A look at stats as Premier League players adapt to life without fans

Some home advantage restored, 37 more passes a game… but STILL a lack of first-half goals! A look at the latest stats as Premier League players try to adapt to life without fans in top flight

  • There have now been 24 Premier League matches since the top flight returned
  • Sportsmail has analysed the stats and home advantage is being restored slightly
  • There was an increase in home wins from 27 to 42 per cent in the second week
  • FA Cup had 100 per cent away wins though, and plenty of excitement to boot 

The second round of Premier League fixtures after the restart saw an increase in home advantage as players begin to adapt to post-lockdown life without supporters.

Sportsmail is here to take an in-depth look at the stats following the second round of games since the top-flight returned, and it appears the players are getting a little more used to playing in front of empty stands.

While the first 10 games saw just 27 per cent home wins, it has now risen to 42 per cent after 24 matches, a number almost in line with pre-lockdown’s 45 per cent.

Liverpool were among the sides helping to improve the home wins statistic on matchday two

Passing stats were considerably up, with an average of 912 being made per game since restart

One thing that is still abundantly clear though, is that first-half action still leaves a lot to be desired, with just 29 per cent of goals scored in the opening 45 minutes, compared to 46 per cent pre-lockdown.

Fouls are still higher than average this month – although they have settled slightly – while the second round of fixtures saw players play an average of 37 more passes a game than the first weekend.

This suggests the players are beginning to get used to their surroundings, with home teams enjoying more success and playing the ball around more freely.

One perhaps surprising statistic comes in the form of ‘ball in play time’. You would expect there to be less stoppages with no crowd, but it has actually been the exact opposite.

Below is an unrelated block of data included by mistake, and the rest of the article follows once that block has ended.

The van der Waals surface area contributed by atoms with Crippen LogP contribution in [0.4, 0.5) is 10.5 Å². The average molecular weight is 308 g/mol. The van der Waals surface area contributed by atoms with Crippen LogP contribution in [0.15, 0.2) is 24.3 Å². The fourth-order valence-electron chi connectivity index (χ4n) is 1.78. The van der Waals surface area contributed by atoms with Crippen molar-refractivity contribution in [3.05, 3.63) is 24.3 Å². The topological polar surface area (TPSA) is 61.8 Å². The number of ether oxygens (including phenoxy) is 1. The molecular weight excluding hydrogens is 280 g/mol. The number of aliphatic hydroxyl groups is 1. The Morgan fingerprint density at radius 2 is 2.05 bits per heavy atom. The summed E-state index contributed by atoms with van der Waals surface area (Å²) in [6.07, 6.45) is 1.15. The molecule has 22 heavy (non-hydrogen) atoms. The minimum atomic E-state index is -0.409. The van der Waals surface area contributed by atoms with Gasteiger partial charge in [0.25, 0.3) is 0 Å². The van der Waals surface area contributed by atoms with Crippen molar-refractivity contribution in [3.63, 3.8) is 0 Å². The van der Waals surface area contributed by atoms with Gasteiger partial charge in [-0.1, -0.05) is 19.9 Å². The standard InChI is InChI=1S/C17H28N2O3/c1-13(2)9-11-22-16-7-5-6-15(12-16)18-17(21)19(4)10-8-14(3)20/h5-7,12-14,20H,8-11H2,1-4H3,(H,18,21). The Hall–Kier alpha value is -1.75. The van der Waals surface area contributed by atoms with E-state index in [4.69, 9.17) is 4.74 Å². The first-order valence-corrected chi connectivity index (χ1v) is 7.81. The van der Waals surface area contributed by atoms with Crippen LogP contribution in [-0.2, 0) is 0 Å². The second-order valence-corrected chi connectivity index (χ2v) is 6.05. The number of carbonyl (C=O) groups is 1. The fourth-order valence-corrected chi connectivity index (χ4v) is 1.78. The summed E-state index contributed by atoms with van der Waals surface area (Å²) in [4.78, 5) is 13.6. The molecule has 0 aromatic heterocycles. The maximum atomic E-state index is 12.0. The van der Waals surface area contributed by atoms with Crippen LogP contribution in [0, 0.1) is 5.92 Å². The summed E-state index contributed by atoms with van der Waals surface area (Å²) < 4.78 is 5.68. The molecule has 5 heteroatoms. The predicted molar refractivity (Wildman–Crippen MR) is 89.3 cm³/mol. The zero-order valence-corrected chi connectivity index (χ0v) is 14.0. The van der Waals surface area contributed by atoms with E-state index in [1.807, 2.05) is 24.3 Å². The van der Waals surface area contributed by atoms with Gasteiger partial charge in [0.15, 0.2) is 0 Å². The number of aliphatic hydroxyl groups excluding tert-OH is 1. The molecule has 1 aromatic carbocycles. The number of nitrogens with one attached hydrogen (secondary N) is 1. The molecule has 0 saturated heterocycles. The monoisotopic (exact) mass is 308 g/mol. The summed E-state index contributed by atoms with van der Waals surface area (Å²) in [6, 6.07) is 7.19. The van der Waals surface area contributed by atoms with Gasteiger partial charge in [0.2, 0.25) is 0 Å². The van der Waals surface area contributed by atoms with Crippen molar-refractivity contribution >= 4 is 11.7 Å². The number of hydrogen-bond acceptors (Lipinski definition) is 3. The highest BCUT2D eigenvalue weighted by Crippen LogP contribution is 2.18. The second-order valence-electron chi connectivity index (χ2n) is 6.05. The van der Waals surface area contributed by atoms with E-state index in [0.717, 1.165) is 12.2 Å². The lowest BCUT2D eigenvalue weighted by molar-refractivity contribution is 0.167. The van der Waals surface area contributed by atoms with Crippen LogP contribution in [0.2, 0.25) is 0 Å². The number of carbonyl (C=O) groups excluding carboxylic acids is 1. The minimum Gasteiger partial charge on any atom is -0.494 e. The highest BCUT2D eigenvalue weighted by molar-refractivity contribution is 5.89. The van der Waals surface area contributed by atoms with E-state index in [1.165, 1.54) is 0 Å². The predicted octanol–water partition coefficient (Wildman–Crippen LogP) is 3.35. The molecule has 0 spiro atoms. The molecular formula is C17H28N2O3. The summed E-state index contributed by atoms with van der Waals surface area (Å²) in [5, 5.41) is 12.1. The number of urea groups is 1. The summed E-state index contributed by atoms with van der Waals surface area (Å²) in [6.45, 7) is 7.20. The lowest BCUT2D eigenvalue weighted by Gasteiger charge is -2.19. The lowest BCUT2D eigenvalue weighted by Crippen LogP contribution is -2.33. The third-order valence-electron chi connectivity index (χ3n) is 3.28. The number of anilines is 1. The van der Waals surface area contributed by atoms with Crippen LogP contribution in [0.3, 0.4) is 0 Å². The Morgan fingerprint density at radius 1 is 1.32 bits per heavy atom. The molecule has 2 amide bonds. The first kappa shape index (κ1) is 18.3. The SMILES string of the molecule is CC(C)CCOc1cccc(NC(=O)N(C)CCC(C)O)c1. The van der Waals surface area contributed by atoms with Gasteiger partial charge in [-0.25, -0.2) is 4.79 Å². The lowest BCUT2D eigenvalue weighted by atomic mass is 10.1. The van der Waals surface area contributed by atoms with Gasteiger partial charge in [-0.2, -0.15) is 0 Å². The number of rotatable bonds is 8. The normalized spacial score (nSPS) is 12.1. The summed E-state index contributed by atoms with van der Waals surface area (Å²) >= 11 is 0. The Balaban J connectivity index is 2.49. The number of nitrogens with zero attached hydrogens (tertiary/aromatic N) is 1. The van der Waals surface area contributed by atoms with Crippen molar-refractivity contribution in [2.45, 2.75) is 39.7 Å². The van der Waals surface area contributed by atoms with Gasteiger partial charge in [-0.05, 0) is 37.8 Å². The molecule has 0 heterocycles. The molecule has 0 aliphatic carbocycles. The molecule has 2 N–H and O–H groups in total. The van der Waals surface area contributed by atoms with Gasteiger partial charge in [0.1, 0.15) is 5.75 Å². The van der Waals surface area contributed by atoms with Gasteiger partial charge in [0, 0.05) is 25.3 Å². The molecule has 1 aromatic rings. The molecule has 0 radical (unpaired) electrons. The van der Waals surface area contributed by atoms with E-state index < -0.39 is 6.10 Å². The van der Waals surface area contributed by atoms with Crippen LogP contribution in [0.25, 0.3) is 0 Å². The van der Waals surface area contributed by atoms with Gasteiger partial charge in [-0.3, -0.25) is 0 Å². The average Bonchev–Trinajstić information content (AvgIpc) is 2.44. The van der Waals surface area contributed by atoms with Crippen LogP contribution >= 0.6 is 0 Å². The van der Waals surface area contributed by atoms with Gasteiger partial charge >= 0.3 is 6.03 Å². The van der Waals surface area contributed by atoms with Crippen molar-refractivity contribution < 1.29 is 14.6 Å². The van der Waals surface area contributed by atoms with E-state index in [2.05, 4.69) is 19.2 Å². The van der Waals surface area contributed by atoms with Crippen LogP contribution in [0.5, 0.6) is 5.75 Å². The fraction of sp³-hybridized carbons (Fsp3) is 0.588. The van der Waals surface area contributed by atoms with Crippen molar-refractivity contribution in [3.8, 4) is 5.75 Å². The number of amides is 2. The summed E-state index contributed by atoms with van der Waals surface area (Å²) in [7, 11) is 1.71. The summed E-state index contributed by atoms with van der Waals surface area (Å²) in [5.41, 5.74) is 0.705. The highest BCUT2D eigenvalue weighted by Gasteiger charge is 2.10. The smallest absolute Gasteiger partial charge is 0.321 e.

Since the restart, the ball has been in play for an average of 54 minutes and 42 seconds in each game, compared to 55 minutes and 55 seconds pre-lockdown.

Anthony Martial nets in 77th minute vs Sheffield United; 71% of goals have come after half-time

Players are trying to get used to life without fans after the Premier League’s return to action

One worrying statistic comes in the form of shots and shot conversion, with both figures significantly down on pre-lockdown.

Between August and March, there were an average of 25.2 shots per game, and that number dropped to 22.2 after the first matchday. 14 games further down the line and that figure has dropped even more to just 21.5 shots per game.

There are also now just 2.2 goals a game, down from 2.7 pre-lockdown, but passing accuracy has improved, hinting that the lack of crowd interference is perhaps helping the players’ concentration. 

And what about the FA Cup?

While home advantage has increased significantly to 42 per cent in the last seven days, this weekend’s FA Cup matches saw the exact opposite – with 100 per cent of wins coming away from home.

Manchester United, Manchester City, Arsenal and Chelsea booked their place in the last four of the competition, all securing their victories on the road.

Of course, it could be argued that the statistic is skewed slightly by the luck of the draw, with Norwich, Newcastle, Sheffield United and Leicester perhaps expected to lose against stronger opposition regardless of location.

The weekend’s FA Cup matches were significantly more exciting than the Premier League

In terms of shots in the FA Cup weekend just gone, there were an average of 27.5 shots a game, up considerably on the Premier League action before it.

Manchester United contributed significantly to that number, firing in 35 shots alone in their extra-time victory over Norwich on Saturday evening.

In terms of passing, numbers were also up on the Premier League, with an average of 965.3 passes per game across the four FA Cup ties at the weekend.

Seven of the nine goals scored across the four matches came after the half-time break

Manchester United completed a remarkable 791 against Norwich, although they had 120 minutes to complete them compared with the 90 all Premier League sides have in a game without extra time.

Interestingly, there was still a lack of first-half goals in the FA Cup, much like the Premier League. Of the nine goals scored at the weekend, six came in the second half with just two in the first half – plus one right at the end of extra time. 

That lends itself to the view that players are taking more time to settle into the games, with the majority of the action occurring late on. 




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